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Purchasing power and responsible business conduct

Serena Lillywhite Sep 25, 2009
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The OECD 2009 conference on corporate responsibility—“Consumer Empowerment and Responsible Business Conduct” provided an opportunity to consider not only, the role of private consumers and their growing demand for sustainable products and corporate transparency, but also, the role of public authorities in their procurement of both goods and services. Further, the likely review of the OECD Guidelines for Multinational Enterprises (The Guidelines) in the near future makes an assessment of the Consumer Interests (chapter 7) timely. OECD Watch contributed to the OECD conference, and this article highlights some of the issues raised.

The OECD 2009 conference on corporate responsibility—“Consumer Empowerment and Responsible Business Conduct” provided an opportunity to consider not only, the role of private consumers and their growing demand for sustainable products and corporate transparency, but also, the role of public authorities in their procurement of both goods and services. Further, the likely review of the OECD Guidelines for Multinational Enterprises (The Guidelines) in the near future makes an assessment of the Consumer Interests (chapter 7) timely. OECD Watch contributed to the OECD conference, and this article highlights some of the issues raised.

 

Public procurement

 Government agencies are significant users of resources, both goods and services, and have a big impact on the market by virtue of their procurement activities. If governments expect the corporate and non government sectors to take sustainability objectives seriously, they must show leadership and play a more engaged and strategic role to promote responsible business conduct throughout their own supply chains. In all countries, governments are the single largest consumer. In most developed countries, public purchasing is estimated to be14-20% of a country’s gross domestic product.[1] In developing countries, these figures are considerably higher. For example, 70 % of public spending, or 1.9 billion Ugandan Shillings (approximately USD1.1 million), passes through the public procurement system. In Angola, public purchasing accounts for 58% of public expenditure[2]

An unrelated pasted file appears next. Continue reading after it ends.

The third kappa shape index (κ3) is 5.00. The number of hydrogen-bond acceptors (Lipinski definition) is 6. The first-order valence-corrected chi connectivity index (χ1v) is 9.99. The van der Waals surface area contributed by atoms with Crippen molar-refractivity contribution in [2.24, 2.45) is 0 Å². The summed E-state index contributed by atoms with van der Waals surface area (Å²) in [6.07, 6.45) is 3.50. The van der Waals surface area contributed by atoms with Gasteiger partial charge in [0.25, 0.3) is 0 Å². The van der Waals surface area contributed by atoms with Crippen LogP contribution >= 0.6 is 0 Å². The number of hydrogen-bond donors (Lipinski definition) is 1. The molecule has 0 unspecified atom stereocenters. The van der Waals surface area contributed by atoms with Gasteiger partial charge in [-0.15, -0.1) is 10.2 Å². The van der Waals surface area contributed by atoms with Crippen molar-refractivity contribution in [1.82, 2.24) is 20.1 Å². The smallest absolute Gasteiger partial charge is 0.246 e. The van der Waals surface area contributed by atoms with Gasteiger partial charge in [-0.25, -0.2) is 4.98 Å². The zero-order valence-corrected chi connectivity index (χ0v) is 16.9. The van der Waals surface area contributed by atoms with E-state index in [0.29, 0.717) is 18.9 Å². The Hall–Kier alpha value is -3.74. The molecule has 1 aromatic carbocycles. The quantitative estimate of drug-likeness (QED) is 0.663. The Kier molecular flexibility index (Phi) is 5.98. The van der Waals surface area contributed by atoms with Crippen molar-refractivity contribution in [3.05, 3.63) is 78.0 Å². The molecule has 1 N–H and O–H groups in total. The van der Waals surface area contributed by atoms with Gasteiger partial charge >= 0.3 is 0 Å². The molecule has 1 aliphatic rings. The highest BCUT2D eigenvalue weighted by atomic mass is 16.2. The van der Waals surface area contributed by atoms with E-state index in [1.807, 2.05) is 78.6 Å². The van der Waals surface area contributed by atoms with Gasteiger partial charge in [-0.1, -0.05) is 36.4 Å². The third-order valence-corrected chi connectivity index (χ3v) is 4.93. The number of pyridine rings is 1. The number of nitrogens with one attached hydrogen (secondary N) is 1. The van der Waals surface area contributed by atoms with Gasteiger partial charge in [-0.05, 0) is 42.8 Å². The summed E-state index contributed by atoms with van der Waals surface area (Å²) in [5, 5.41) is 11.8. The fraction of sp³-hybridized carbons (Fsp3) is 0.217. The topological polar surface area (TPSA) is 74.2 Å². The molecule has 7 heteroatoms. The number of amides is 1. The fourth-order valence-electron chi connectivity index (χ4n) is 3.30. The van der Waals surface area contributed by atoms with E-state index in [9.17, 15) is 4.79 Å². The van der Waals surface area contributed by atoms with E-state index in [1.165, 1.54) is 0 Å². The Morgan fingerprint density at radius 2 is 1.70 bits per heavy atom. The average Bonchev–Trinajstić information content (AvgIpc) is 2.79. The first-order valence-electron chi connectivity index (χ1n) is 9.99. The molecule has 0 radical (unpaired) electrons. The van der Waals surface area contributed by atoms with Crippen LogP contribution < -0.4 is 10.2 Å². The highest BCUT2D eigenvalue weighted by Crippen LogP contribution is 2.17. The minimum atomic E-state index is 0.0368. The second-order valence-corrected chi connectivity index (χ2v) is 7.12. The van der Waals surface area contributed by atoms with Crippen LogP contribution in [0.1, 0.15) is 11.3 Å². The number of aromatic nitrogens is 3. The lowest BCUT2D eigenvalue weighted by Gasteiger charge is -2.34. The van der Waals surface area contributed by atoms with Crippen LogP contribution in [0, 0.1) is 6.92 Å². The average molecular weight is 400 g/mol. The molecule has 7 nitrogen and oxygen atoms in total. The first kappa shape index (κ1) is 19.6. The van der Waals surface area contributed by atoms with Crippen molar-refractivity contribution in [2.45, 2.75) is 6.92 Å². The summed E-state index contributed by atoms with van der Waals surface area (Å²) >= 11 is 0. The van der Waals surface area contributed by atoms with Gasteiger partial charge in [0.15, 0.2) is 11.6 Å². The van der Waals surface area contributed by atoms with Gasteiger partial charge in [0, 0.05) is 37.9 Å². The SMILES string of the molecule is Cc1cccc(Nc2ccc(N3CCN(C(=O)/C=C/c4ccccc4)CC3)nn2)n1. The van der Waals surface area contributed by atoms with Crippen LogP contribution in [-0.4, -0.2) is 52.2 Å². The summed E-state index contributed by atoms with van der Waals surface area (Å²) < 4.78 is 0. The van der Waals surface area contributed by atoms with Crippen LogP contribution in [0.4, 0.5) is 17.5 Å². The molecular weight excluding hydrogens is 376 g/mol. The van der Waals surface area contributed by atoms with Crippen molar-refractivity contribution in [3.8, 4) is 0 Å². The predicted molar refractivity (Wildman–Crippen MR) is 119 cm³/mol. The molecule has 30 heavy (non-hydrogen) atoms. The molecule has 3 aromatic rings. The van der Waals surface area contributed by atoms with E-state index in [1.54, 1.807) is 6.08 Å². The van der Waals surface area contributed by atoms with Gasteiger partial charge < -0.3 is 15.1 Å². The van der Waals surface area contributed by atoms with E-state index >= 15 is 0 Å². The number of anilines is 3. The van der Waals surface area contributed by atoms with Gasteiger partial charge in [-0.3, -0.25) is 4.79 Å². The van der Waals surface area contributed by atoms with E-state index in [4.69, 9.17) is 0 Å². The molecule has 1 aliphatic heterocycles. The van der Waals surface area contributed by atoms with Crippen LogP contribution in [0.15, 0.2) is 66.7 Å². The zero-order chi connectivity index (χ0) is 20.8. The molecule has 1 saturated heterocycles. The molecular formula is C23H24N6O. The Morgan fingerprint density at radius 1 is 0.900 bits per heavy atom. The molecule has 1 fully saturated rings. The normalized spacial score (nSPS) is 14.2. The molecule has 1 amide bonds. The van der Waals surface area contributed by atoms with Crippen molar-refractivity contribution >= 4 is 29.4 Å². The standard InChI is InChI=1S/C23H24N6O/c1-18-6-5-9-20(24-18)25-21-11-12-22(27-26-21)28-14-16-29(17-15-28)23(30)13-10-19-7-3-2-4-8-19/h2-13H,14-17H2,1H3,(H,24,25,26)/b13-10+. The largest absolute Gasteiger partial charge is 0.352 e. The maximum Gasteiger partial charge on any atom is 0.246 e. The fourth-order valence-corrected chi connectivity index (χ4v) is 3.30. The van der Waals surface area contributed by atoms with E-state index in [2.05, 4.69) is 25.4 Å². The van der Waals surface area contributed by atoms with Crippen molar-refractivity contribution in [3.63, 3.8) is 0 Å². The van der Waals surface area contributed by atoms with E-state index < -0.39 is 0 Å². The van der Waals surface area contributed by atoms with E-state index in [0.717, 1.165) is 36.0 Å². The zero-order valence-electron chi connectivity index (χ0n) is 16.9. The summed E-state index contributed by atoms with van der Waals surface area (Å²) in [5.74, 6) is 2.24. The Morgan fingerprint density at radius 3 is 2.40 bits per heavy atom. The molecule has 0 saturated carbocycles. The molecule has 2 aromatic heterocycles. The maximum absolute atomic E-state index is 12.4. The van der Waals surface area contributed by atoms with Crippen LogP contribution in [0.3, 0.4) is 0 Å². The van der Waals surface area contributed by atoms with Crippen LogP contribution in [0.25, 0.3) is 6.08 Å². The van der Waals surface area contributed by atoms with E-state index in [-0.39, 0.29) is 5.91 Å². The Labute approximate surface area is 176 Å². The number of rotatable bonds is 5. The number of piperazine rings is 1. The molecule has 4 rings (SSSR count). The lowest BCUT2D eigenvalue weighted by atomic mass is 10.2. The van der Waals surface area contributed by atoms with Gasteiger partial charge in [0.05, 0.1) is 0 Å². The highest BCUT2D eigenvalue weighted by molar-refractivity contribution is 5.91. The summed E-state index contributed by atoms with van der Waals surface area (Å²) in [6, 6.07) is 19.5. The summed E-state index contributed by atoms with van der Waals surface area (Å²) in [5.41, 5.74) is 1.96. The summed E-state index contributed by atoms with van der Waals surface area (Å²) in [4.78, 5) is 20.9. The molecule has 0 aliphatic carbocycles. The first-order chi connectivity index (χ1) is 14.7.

Public authorities in the European Union yearly spend around € 1,500 billion on public procurement – approximately 16 % of GDP of the EU.[3]

Choosing to purchase environmentally and socially responsible products and services is a practical way that governments can demonstrate their sustainability credentials. For example, when sourcing uniforms, computer equipment, and furnishings, as well as tenders and contracts for service delivery—including public private partnerships and export credit and insurance—they must ensure full disclosure of supply chains, uphold national laws and international standards, and give preference to contractors who can demonstrate corporate accountability and meaningful reporting, in support of the OECD Guidelines

International initiatives demonstrate growing recognition of the importance of responsible public procurement. For example, the Belgian government has developed a mandatory guide for sustainable procurement. In Denmark, there are specific guidelines for government on the purchase of timber, and the Dutch government has committed to ensure 100% sustainable procurement procedures by 2010.The report by the European Coalition for Corporate Justice (ECCJ) on sustainable procurement (2007)[4], identifies these and other isolated initiatives throughout the European Union.

The EU should take a leading role in linking CSR to public procurement and provide guidance to national governments on how to include social and environmental concerns in public procurement policies.

With the global spotlight on regulatory frameworks, it is important that regional and bilateral trade and procurement agreements do not prevent the possibility of public procurement contracts giving preference to goods and services that have a high social and environmental benefit. There is nothing stopping governments showing leadership in this regard. There are no barriers posed by either the WTO, or the EU, for both OECD and non-OECD member countries, introducing responsible procurement policy and practice

OECD member countries, and non-member signatories to the OECD Guidelines, need to recognize their own purchasing power and responsibilities. As such, the Consumer Interests provision of the OECD Guidelines must be strengthened to include coverage of government procurement, thereby enhancing the synergy with other complimentary national initiatives. The Guidelines and NCPs can provide guidance to national governments on how best to include social and environmental concerns in public procurement, thereby raising the bar of responsible business conduct among participating enterprises throughout government supply chains.


The supporting role of the OECD Guidelines for Multinational Enterprises

The Consumer Interests provision of the Guidelines needs to be strengthened to make it clear that the issues at stake relate to good governance—transparency, disclosure, honesty, integrity, and credibility. These are fundamental to ethical business practice and corporate responsibility.